quintessence (fifth element)
First-century marble bust of Aristotle. It is a copy of a Greek bronze sculpted by Lyssipus in the 4th century BC.
Quintessence is the Latinate name, used by medieval alchemists and scholars, for the fifth element, also known in classical times as the aether. It was one of the five basic elements of nature in the ancient Greek world. The fundamental elements of fire, water, earth, air, and the aether were considered to be the foundation of the universe.
To the ancient Greeks, the universe existed as a system of celestial spheres in which Earth was stationary, located in the center, with all the planet, stars, and other celestial bodies surrounding it in spheres that governed their movements. In his dialogue Timaeus (360 BC), Plato wrote about the elements and their different types, identifying aether as being the brightest part of the air. Aristotle, in his work On the Heavens (c. 350 BC), later hypothesized that the aether was a fifth element in the spaces between celestial spheres.
After Aristotle, the classical explanation of the five elements as the fundamental particles of nature dominated Western scientific thought until the Renaissance. Yet ether, the fifth element, was different. Scientists could directly observe each of the other four elements in nature, while ether remained hidden. Aristotle had to make observations about the world and then hypothesise an element that had yet to be observed. Modern science has long dispelled the idea of the elements, but that the aether did not exist, and was never observed, did not diminish the importance of the concept. Aristotle's postulation that an as-of-yet unobserved particle explained other observed phenomena anticipated the scientific notion that a hypothesis should be able to predict behavior or observation, a concept central to modern science.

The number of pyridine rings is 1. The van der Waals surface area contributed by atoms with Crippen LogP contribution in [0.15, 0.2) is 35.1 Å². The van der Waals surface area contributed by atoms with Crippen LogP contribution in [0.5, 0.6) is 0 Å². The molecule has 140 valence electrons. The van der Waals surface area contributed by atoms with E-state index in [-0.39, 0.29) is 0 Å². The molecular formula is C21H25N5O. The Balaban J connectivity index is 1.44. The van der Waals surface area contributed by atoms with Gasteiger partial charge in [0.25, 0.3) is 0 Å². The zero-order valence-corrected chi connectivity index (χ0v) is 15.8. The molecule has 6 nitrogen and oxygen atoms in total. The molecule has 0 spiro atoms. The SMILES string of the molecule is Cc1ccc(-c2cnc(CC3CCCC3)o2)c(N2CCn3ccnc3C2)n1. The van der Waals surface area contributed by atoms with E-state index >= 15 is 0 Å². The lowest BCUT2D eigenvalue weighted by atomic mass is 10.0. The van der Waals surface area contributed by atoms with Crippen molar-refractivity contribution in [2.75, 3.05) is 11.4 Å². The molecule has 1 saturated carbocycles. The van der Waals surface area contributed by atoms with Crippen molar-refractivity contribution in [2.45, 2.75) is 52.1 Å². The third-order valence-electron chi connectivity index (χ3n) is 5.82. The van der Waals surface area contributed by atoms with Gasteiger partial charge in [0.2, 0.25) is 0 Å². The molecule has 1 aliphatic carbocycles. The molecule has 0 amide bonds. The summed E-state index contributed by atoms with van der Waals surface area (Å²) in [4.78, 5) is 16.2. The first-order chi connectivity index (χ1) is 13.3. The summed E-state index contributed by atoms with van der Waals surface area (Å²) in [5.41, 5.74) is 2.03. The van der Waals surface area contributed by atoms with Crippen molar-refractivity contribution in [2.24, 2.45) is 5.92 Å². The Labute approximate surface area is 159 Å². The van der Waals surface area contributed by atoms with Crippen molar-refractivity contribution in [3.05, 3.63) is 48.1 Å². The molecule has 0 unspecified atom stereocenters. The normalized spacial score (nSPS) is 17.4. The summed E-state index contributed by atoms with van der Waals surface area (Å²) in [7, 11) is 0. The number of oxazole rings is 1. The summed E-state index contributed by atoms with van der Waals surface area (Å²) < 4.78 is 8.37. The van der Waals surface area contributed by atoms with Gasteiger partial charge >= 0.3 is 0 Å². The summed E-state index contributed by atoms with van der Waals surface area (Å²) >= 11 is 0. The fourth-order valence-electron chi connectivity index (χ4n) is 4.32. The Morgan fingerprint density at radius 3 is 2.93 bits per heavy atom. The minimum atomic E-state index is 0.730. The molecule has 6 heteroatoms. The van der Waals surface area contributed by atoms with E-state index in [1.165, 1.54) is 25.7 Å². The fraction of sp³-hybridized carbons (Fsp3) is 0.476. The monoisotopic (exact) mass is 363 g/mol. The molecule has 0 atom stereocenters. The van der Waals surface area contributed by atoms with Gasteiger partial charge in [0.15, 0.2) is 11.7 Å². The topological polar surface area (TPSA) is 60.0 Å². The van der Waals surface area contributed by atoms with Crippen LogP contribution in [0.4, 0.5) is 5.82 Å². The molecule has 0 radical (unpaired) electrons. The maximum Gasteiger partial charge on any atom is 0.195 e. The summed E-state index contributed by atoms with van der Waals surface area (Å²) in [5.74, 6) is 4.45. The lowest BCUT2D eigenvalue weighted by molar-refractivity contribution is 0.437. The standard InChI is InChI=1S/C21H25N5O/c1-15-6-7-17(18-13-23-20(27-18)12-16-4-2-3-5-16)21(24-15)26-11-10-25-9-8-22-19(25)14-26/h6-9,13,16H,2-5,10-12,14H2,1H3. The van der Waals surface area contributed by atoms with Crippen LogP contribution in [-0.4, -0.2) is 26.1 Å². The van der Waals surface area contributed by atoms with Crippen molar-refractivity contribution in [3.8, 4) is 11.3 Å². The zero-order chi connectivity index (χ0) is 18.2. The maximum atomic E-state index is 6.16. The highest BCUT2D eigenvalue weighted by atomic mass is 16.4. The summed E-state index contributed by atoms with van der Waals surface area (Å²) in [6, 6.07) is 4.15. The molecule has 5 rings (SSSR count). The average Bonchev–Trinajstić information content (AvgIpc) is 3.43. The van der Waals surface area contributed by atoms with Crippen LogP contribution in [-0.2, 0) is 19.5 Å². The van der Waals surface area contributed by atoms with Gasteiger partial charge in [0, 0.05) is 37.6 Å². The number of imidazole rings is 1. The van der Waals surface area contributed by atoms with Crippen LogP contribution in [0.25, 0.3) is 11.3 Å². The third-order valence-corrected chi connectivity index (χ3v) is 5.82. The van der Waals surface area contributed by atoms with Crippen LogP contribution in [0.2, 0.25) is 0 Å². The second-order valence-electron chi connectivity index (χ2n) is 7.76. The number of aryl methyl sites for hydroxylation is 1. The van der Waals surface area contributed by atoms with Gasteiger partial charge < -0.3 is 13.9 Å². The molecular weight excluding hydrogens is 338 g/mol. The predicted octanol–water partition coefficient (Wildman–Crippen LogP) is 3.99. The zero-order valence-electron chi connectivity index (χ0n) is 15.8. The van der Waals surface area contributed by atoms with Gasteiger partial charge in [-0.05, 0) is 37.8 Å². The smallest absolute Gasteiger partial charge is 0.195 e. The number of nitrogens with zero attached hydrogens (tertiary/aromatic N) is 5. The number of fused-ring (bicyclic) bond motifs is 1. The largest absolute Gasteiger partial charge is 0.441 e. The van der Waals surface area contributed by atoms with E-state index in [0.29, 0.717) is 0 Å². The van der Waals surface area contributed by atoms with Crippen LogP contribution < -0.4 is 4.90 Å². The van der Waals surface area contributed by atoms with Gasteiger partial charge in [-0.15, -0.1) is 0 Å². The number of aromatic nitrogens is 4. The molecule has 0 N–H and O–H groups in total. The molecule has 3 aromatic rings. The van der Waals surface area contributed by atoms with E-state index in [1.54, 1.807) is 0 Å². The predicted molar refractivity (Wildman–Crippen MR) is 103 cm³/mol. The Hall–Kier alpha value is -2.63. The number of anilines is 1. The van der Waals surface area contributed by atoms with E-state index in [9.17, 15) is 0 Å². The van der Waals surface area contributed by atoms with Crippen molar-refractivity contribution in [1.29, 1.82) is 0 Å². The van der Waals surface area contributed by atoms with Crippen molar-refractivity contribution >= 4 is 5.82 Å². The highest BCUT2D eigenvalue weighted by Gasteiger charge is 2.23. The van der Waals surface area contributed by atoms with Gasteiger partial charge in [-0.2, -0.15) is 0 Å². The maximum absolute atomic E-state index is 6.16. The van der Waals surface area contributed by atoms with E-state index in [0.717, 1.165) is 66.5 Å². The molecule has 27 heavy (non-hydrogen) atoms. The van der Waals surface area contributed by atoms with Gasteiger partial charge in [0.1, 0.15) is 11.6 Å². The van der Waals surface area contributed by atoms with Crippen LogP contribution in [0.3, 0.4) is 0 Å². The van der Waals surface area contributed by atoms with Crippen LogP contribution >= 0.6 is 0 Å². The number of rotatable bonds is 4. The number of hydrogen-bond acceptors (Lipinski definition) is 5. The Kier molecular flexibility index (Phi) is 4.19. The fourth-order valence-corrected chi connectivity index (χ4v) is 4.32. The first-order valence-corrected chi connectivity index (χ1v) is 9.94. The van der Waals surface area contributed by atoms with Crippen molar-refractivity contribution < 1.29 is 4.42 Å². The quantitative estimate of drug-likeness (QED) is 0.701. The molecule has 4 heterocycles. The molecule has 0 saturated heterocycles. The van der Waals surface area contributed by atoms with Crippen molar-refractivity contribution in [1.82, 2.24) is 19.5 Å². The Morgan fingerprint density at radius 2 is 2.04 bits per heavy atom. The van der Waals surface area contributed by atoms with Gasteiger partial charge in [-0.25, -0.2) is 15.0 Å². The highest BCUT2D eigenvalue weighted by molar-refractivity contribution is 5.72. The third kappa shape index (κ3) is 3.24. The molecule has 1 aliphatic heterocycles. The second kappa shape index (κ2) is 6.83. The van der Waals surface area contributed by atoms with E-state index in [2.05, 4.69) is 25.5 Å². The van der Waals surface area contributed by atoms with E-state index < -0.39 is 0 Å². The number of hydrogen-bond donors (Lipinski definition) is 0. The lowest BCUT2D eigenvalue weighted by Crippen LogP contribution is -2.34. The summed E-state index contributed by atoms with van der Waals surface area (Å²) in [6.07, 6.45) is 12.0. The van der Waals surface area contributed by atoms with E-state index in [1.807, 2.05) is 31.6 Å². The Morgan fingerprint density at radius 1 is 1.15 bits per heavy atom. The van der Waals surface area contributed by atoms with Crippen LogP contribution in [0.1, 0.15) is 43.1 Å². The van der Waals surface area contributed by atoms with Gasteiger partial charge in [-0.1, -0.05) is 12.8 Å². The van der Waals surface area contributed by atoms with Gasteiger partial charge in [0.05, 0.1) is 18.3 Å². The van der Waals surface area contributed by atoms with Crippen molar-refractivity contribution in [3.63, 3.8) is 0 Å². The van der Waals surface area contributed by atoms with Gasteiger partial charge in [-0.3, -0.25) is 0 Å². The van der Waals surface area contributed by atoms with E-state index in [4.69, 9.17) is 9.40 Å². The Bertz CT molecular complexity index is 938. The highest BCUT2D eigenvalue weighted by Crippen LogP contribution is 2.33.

Classically, quintessence was the ephemeral substance that prevented the planets from falling to the center of the celestial sphere. Recently, the term has been used to refer to scalar field models for dark energy. These models may be distinguishable from the cosmological constant as dark energy by future experiments which will probe the effective equation of state (ratio of pressure to energy density) of the dark energy. Unlike the cosmological constant, the energy density in scalar field dark energy models is, in general, time-dependent.